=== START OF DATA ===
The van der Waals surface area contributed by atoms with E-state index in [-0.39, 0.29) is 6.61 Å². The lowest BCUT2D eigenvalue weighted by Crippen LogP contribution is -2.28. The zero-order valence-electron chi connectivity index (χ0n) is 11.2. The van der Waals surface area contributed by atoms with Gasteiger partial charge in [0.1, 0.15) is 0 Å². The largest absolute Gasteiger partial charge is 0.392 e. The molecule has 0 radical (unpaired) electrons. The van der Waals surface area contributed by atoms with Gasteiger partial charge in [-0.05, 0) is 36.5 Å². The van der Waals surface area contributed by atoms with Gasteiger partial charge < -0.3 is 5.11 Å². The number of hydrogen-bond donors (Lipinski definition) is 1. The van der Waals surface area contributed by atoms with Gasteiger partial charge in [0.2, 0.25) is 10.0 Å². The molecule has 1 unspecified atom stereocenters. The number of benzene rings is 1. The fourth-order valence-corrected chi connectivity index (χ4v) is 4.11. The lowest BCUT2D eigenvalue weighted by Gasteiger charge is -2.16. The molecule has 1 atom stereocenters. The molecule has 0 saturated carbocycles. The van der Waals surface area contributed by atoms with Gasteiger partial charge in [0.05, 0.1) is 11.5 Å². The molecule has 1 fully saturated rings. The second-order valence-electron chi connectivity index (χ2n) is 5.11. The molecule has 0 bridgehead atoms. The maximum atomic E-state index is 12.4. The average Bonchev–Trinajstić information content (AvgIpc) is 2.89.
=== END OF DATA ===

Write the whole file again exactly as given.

The van der Waals surface area contributed by atoms with E-state index in [-0.39, 0.29) is 6.61 Å². The lowest BCUT2D eigenvalue weighted by Crippen LogP contribution is -2.28. The zero-order valence-electron chi connectivity index (χ0n) is 11.2. The van der Waals surface area contributed by atoms with Gasteiger partial charge in [0.1, 0.15) is 0 Å². The largest absolute Gasteiger partial charge is 0.392 e. The molecule has 0 radical (unpaired) electrons. The van der Waals surface area contributed by atoms with Gasteiger partial charge in [-0.05, 0) is 36.5 Å². The van der Waals surface area contributed by atoms with Gasteiger partial charge < -0.3 is 5.11 Å². The number of hydrogen-bond donors (Lipinski definition) is 1. The van der Waals surface area contributed by atoms with Gasteiger partial charge in [0.2, 0.25) is 10.0 Å². The molecule has 1 unspecified atom stereocenters. The number of benzene rings is 1. The fourth-order valence-corrected chi connectivity index (χ4v) is 4.11. The lowest BCUT2D eigenvalue weighted by Gasteiger charge is -2.16. The molecule has 1 atom stereocenters. The molecule has 0 saturated carbocycles. The van der Waals surface area contributed by atoms with Gasteiger partial charge in [0.05, 0.1) is 11.5 Å². The molecule has 1 fully saturated rings. The second-order valence-electron chi connectivity index (χ2n) is 5.11. The molecule has 0 bridgehead atoms. The maximum atomic E-state index is 12.4. The average Bonchev–Trinajstić information content (AvgIpc) is 2.89.